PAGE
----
Donald Trump’s doctor said he had tested negative for coronavirus on consecutive days just hours before the US president returned to the campaign trail with a rally in Florida, although the physician cited results from a less reliable rapid test.
“He has tested NEGATIVE, on consecutive days, using the Abbott BinaxNOW antigen card,” Sean Conley, White House physician, wrote in a memo.
The Abbott test is a 15-minute rapid nasal swab test, which is less reliable than “gold standard” molecular testing, that should not be used to give the all-clear to a patient in Mr Trump’s situation, according to the US Food and Drug Administration.
Mr Trump has been seeking to convince the public he is Covid-free so he can resume live rallies at a time when he is trailing Joe Biden, his Democratic rival, in the polls with just 22 days until the presidential election.
Although the Abbott test has been authorised for emergency use by the FDA, the agency has warned it has “a higher chance of missing an active infection” than more accurate molecular polymerase chain reaction (PCR) tests.
“Negative results do not rule out SARS-COV-2 infection and should not be used as the sole basis for treatment or patient management decisions, including infection control decisions,” the FDA said of the Abbott test in August.
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The agency also said that the Abbott test should not be used after seven days from the onset of symptoms, whereas Mr Trump first became symptomatic at least 11 days ago.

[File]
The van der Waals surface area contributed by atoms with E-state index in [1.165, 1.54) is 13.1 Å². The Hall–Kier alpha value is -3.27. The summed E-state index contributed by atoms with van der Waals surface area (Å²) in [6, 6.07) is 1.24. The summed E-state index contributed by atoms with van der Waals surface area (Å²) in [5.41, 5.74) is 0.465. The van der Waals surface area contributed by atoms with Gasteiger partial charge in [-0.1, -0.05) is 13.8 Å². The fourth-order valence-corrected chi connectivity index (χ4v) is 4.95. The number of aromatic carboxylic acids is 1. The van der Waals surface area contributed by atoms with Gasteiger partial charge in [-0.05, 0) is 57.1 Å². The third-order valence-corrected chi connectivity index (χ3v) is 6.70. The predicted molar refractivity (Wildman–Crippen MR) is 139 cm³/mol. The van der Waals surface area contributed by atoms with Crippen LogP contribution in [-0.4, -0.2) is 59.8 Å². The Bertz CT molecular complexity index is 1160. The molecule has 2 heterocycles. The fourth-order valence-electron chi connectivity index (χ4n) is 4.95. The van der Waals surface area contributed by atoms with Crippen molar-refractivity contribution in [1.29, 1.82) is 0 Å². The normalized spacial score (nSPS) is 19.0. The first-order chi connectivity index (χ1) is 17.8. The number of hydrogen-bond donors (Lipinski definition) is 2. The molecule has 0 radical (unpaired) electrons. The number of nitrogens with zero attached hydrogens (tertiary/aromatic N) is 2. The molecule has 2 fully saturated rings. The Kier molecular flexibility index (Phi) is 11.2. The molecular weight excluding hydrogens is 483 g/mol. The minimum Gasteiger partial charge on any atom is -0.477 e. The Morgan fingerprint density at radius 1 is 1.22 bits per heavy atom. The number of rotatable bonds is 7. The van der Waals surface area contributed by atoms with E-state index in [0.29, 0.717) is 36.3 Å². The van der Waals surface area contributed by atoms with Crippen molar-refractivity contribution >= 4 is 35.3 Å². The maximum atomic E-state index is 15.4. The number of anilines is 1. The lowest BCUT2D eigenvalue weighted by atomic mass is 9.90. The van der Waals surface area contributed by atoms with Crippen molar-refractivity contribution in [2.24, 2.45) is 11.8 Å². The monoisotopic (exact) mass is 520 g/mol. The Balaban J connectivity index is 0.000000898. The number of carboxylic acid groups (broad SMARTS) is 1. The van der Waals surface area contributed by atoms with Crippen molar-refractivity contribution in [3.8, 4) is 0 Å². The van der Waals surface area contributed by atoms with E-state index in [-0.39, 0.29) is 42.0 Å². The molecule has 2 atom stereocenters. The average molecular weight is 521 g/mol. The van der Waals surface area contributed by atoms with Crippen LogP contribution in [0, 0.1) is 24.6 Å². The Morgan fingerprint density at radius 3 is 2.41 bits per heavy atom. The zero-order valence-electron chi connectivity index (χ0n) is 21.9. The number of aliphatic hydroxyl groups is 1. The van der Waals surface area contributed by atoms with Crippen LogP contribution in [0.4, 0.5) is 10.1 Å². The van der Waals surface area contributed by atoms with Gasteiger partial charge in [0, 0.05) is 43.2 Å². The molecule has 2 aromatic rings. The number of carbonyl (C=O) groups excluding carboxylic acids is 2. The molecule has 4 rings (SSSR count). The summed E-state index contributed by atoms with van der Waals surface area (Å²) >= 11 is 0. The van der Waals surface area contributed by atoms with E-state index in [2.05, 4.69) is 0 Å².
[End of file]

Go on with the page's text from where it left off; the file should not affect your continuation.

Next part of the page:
Dr Conley did not say whether Mr Trump had been tested using the PCR method, although he said the Abbott test was one of a range of indicators he had relied on when determining the president was virus-free.
Guidelines from the Centers for Disease Control and Prevention recommend that patients who exhibit severe symptoms like Mr Trump should isolate for at least 10 and possibly “up to 20” days following the onset of symptoms.
Dr Conley said in his Monday statement he had concluded Mr Trump was “not infectious to others”.
Mr Trump on Sunday claimed he was “immune” to coronavirus just six days after leaving hospital. But the CDC says it had “limited information” about whether infections confer immunity.
Mr Trump’s address at the rally in Orlando, Florida, on Monday marks the first of a number of campaign events, with rallies also planned in Pennsylvania on Tuesday, Iowa on Wednesday, and North Carolina on Thursday.
Mr Trump’s infection derailed his campaign’s efforts to draw a line under his handling of coronavirus, which has killed more than 210,000 Americans and led to millions of job losses. The president polls badly on the issue and has instead focused his campaign message on “law and order”.
Mr Trump has repeatedly pushed for a rapid emergence from lockdown, citing the damage done to the economy.
Earlier on Monday, a senior administration official claimed a recent initiative signed largely by a group of US medical practitioners who favour herd immunity, known as the Great Barrington Declaration, justified the administration’s anti-lockdown stance.
“Yes the virus is dangerous but it’s dangerous for a certain subset of people,” said the official, adding children were extremely low-risk.
Mr Biden told a crowd in Ohio earlier on Monday that Mr Trump’s personal conduct since his diagnosis had been “reckless” and “unconscionable”. He said Mr Trump’s response to his own infection showed “he doesn’t know what he’s doing”.